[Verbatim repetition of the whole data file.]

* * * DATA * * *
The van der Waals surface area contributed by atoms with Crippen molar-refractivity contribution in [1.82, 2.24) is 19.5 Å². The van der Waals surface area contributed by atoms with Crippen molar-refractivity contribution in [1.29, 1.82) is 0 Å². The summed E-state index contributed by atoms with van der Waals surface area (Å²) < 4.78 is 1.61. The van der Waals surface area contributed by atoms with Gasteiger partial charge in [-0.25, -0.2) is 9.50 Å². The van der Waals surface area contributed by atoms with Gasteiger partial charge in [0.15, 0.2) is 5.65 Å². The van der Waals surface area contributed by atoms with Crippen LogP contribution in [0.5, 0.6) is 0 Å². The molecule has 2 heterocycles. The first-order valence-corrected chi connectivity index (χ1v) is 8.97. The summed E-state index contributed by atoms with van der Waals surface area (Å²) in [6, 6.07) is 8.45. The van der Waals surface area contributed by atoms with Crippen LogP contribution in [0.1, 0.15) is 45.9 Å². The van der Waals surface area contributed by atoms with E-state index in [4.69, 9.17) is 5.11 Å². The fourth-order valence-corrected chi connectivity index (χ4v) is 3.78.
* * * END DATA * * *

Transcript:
The van der Waals surface area contributed by atoms with Crippen molar-refractivity contribution in [1.82, 2.24) is 19.5 Å². The van der Waals surface area contributed by atoms with Crippen molar-refractivity contribution in [1.29, 1.82) is 0 Å². The summed E-state index contributed by atoms with van der Waals surface area (Å²) < 4.78 is 1.61. The van der Waals surface area contributed by atoms with Gasteiger partial charge in [-0.25, -0.2) is 9.50 Å². The van der Waals surface area contributed by atoms with Gasteiger partial charge in [0.15, 0.2) is 5.65 Å². The van der Waals surface area contributed by atoms with Crippen LogP contribution in [0.5, 0.6) is 0 Å². The molecule has 2 heterocycles. The first-order valence-corrected chi connectivity index (χ1v) is 8.97. The summed E-state index contributed by atoms with van der Waals surface area (Å²) in [6, 6.07) is 8.45. The van der Waals surface area contributed by atoms with Crippen LogP contribution in [0.1, 0.15) is 45.9 Å². The van der Waals surface area contributed by atoms with E-state index in [4.69, 9.17) is 5.11 Å². The fourth-order valence-corrected chi connectivity index (χ4v) is 3.78.